Four simple components James Scott Bell refers to in “Plot & Structure” as LOCK (lead, objective, confrontation, knockout ending). An oversimplified idea for a complex process, obviously, but writers who stick with their craft will eventually learn to master these components. The journey can be long and arduous, and the best writers retrace their steps again and again through revisions. Why? To get the flow on the page to be as seamless as the imagery flowing through the writer’s head. To bring readers into the fictive dream.

My latest release reflects this idea on two levels. My contemporary novel, “Fever Dreams,” available from Eternal Press on May 7, carries readers into the fictive dream of the story, which further leads into the dream world of the heroine. Dreams allow us to delve deeper into our subconscious. Most importantly, they allow us the freedom to explore our most basic desires, and to set our imaginations free. “Fever Dreams” was a fun way to explore these concepts. The novel contains many fantasy dream sequences that allowed me to delve into the subconscious of the heroine, Diana, in a unique manner. Through her dreams, she recognizes her feelings for Cal overwhelm her reason and better judgment. She knows the relationship has wonderful elements, but in almost a sensory overload way.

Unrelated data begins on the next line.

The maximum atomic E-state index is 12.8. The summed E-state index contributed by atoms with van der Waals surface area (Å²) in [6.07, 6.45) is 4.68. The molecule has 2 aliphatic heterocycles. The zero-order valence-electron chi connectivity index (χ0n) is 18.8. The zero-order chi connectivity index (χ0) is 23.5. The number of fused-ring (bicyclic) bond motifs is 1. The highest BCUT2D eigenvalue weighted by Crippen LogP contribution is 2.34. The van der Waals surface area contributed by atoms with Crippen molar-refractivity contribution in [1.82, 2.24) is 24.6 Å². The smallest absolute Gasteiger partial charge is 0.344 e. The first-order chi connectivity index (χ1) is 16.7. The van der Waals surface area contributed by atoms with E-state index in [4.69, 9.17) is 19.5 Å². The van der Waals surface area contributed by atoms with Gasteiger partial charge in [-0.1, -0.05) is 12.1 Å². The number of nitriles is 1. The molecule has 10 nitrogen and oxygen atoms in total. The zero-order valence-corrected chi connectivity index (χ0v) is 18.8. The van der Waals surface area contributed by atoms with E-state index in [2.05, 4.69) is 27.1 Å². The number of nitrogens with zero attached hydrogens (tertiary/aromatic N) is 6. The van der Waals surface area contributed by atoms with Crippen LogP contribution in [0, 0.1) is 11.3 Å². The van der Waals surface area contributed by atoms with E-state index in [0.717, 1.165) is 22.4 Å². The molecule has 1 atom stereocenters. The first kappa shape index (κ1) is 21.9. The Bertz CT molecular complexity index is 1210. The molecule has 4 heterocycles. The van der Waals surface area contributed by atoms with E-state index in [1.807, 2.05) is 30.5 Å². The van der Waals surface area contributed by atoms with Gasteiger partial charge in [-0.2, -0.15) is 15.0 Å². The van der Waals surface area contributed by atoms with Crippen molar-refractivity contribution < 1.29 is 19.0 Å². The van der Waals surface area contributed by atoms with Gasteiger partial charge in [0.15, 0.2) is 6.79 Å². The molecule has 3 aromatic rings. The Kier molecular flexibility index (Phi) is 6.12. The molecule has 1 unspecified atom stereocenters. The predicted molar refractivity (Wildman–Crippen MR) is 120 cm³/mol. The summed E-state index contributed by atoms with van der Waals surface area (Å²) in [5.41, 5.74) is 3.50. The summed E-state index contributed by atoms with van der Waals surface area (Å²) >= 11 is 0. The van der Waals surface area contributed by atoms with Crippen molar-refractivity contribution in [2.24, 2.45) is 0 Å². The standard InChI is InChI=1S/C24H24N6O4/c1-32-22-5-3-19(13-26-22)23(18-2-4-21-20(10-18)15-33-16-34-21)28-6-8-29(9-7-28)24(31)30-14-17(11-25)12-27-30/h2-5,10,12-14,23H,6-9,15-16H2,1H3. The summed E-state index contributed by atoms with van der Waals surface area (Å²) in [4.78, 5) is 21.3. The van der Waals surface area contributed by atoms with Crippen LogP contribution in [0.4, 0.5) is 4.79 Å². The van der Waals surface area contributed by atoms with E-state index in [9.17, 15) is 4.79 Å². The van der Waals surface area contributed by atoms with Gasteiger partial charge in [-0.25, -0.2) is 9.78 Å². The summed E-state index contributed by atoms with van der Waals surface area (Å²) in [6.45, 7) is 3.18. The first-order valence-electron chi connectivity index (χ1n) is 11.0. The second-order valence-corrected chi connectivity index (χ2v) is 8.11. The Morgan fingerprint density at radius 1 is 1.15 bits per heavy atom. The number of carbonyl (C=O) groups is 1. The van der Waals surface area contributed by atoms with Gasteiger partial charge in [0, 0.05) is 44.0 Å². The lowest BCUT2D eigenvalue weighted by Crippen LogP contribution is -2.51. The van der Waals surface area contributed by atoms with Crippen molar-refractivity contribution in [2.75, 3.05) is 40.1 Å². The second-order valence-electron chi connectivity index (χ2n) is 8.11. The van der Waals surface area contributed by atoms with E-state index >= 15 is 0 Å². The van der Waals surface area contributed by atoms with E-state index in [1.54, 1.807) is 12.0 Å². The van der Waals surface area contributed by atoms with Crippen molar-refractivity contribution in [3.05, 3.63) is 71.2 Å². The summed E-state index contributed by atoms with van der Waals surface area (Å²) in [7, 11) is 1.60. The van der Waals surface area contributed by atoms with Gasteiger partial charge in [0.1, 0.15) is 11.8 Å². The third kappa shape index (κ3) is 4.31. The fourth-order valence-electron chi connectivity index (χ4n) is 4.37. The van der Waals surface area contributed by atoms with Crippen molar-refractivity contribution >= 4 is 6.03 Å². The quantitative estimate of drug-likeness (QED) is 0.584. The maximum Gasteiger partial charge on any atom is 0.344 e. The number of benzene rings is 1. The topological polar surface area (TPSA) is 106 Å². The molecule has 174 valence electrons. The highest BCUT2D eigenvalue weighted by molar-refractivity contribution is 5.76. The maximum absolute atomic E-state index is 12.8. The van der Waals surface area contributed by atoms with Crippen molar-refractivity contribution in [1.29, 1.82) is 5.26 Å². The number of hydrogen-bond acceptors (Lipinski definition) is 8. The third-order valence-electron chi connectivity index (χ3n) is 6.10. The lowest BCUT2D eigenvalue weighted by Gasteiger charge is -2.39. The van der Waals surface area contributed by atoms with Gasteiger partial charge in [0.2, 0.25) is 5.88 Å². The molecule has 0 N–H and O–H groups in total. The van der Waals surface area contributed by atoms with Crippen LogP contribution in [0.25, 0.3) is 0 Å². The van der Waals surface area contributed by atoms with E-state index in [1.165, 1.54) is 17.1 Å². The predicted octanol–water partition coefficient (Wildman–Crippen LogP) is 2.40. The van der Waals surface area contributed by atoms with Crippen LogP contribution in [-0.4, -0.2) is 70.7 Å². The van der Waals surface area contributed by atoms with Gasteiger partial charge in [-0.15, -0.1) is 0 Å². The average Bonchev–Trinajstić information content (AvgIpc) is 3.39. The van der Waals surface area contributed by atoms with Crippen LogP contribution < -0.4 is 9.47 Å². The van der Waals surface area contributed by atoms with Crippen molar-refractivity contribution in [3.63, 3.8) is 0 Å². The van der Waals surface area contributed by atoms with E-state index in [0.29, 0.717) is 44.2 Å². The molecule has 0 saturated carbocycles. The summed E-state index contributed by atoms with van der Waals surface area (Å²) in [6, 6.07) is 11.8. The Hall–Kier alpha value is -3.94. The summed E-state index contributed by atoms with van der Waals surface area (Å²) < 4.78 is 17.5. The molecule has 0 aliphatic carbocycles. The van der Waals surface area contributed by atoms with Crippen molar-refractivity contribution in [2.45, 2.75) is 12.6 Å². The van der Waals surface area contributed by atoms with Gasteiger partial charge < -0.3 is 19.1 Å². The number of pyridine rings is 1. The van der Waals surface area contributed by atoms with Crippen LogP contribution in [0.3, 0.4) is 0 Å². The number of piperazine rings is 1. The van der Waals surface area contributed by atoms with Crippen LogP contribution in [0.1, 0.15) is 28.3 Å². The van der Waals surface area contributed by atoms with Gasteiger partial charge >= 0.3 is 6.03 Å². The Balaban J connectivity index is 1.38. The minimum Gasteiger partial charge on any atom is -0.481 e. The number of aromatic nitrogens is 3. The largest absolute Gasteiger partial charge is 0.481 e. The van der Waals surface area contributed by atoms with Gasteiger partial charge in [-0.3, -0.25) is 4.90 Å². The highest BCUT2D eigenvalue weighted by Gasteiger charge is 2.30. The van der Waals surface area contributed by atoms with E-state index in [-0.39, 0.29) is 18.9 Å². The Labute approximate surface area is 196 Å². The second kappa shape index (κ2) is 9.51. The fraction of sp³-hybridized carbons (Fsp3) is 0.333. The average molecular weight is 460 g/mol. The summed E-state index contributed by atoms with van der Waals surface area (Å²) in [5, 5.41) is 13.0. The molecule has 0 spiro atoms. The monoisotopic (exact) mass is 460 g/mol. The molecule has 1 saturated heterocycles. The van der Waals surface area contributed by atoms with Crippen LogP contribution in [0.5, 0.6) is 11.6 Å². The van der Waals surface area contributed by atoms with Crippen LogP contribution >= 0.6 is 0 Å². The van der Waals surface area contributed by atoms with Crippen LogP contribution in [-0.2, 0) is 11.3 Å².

Here's the book trailer:

Other upcoming releases include a fantasy novel with romantic elements called Surfacing, about a mermaid and an indie rocker. Also, a short story with magic realism elements called Winning, and two historical novels: Angels Sinners and Madmen, set in 1850s Key West, and Follow the Stars Home, centered on the Carlisle Indian Industrial School. Follow my blog at for the latest news! Thanks, and sweet dreams!